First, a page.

16 Is the expected value a good criterion to decide between lotteries? One criterion to choose between two lotteries is to choose the one with a higher expected valueDoes this criterion provide reasonable predictions? Let’s examine a case…Lottery A: Get £3125 for sure (i.e. expected value= £3125)Lottery B: win £4000 with probability 0.75,and lose £500 with probability 0.25(i.e. expected value also £3125)What will you choose?
17 Is the expected value a good criterion to decide between lotteries? Probably most people will choose Lottery A because they dislike risk (risk averse)However, according to the expected value criterion, both lotteries are equivalent. The expected value does not seem a good criterion for people that dislike riskIf someone is indifferent between A and B it is because risk is not important for him (risk neutral)
18 Expected utility: The standard criterion to choose among lotteries Individuals do not care directly about the monetary values of the prizesthey care about the utility that the money providesU(x) denotes the utility function for moneyWe will always assume that individuals prefer more money than less money, so:
19 Expected utility: The standard criterion to choose among lotteries The expected utility is computed in a similar way to the expected valueHowever, one does not average prizes (money) but the utility derived from the prizesThe formula of expected utility is:The individual will choose the lottery with the highest expected utility
20 Indifference curveThe indifference curve is the curve that gives us the combinations of consumption (i.e. x1 and x2) that provide the same level of Expected Utility
21 Drawing an indifference curve Are indifference curves decreasing or increasing?
22 Drawing an indifference curve Ok, we know that the indifference curve will be decreasingWe still do not know if they are convex or concaveFor the time being, let’s assume that they are convexIf we draw two indifferent curves, which one represents a higher level of utility?The one that is more to the right…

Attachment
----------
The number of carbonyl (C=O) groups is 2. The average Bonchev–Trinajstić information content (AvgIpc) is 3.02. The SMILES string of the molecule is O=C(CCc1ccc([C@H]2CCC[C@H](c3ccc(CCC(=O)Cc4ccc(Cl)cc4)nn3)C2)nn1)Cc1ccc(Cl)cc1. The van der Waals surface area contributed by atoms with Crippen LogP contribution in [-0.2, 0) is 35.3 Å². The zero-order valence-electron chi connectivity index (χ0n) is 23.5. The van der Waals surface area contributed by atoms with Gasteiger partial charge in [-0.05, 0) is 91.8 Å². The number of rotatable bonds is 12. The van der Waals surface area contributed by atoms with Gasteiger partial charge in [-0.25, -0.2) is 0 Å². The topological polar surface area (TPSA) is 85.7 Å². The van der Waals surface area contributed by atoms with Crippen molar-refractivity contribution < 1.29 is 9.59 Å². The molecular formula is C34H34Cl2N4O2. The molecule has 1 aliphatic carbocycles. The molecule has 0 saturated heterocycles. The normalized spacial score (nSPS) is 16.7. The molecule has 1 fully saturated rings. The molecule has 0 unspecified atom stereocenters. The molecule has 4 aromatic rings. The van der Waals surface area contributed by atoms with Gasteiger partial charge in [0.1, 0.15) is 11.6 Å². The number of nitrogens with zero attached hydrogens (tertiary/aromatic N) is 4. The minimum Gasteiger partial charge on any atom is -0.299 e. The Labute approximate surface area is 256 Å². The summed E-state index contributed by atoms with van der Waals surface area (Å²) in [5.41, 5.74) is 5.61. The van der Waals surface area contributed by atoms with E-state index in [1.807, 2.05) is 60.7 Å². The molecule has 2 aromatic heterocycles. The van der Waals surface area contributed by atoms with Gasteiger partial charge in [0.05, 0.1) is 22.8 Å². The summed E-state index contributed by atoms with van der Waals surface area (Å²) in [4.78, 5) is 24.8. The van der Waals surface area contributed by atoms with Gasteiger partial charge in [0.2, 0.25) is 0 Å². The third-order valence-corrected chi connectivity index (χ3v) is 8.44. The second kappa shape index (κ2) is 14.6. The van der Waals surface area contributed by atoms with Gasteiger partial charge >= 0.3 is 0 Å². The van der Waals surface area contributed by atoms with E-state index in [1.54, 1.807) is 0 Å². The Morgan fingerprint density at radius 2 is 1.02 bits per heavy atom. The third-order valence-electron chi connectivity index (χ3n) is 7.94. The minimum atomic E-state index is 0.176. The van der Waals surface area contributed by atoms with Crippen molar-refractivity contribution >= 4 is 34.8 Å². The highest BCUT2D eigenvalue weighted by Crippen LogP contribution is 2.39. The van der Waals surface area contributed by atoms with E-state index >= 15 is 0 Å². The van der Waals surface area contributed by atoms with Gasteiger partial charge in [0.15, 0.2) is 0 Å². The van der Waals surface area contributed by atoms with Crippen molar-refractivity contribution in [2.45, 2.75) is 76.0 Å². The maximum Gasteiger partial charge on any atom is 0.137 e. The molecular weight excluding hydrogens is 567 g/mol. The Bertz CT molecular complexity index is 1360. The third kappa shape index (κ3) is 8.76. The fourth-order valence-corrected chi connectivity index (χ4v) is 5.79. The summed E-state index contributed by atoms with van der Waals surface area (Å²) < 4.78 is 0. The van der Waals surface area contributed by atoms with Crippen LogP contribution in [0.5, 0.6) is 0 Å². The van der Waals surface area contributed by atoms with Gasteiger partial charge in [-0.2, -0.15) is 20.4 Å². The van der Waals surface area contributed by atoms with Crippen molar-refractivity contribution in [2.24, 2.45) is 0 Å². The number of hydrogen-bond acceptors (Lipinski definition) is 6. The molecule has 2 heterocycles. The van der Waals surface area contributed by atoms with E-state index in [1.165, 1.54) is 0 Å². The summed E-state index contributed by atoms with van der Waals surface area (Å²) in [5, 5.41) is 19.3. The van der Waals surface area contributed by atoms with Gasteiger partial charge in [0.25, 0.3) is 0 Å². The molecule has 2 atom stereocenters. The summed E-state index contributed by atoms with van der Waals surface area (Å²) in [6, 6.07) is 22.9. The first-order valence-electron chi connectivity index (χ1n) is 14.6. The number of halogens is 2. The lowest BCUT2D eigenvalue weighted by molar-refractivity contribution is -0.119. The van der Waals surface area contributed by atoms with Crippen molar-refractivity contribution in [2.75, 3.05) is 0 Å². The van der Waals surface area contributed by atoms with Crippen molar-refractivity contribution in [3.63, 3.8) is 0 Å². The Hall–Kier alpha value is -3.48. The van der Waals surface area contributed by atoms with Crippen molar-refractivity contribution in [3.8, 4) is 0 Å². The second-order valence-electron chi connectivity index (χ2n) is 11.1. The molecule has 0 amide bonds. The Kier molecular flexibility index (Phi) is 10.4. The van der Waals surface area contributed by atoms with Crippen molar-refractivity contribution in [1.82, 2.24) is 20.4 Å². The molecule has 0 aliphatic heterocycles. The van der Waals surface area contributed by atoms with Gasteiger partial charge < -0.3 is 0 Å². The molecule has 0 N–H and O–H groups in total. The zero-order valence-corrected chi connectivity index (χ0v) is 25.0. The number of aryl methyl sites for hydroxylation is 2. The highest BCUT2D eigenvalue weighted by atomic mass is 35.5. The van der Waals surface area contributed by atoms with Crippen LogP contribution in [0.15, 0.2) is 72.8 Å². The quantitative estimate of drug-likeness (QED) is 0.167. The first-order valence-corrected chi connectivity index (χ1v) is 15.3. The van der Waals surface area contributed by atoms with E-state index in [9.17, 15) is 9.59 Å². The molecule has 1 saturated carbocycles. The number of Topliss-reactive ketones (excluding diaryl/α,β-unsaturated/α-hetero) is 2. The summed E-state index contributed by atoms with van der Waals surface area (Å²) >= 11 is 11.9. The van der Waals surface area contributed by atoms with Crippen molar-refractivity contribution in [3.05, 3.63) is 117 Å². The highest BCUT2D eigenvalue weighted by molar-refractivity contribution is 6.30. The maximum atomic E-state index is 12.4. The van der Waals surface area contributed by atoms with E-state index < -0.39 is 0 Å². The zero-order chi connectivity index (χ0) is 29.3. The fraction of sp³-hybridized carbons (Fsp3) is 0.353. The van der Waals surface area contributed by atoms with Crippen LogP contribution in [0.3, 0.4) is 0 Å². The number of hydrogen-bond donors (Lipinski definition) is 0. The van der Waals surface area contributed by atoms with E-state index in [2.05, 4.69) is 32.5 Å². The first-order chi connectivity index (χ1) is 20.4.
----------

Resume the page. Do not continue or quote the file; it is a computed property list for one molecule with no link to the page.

23 Drawing an indifference curve X2Line of lotteries without riskConvex Indifference curves Important to understand that:EU1 < EU2 < EU3EU3EU2Explain why using the line of lotteries without riskEU1X1
24 Indifference curve and risk aversion X2Line of lotteries without riskWe had said that if the individual was risk averse, he will prefer Lottery A to Lottery B.These indifference curves belong to a risk averse individual as the Lottery A is on an indifference curve that is to the right of the indifference curve on which Lottery B lies.Lot A and Lot B have the same expected value but the individual prefers A because he is risk averse and A does not involve risk3125/0.25Lot. A3125500Lot. B4000X131253125/0.75
25 Indifference curves and risk aversion We have just seen that if the indifference curves are convex then the individual is risk averseCould a risk averse individual have concave indifference curves? No…. Let’s see it in the whiteboard….We say that if the indifference curve are concave then the individual is risk lover !!
26 Does risk aversion imply anything about the sign of U’’(x) Convexity means that the second derivative is positiveIn order for this second derivative to be positive, we need that U’’(x)<0A risk averse individual has utility function with U’’(x)<0
27 What shape is the utility function of a risk averse individual? U(x)X=moneyU’(x)>0, increasingU’’(x)<0, strictly concave
28 Examples of commonly used Utility functions for risk averse individuals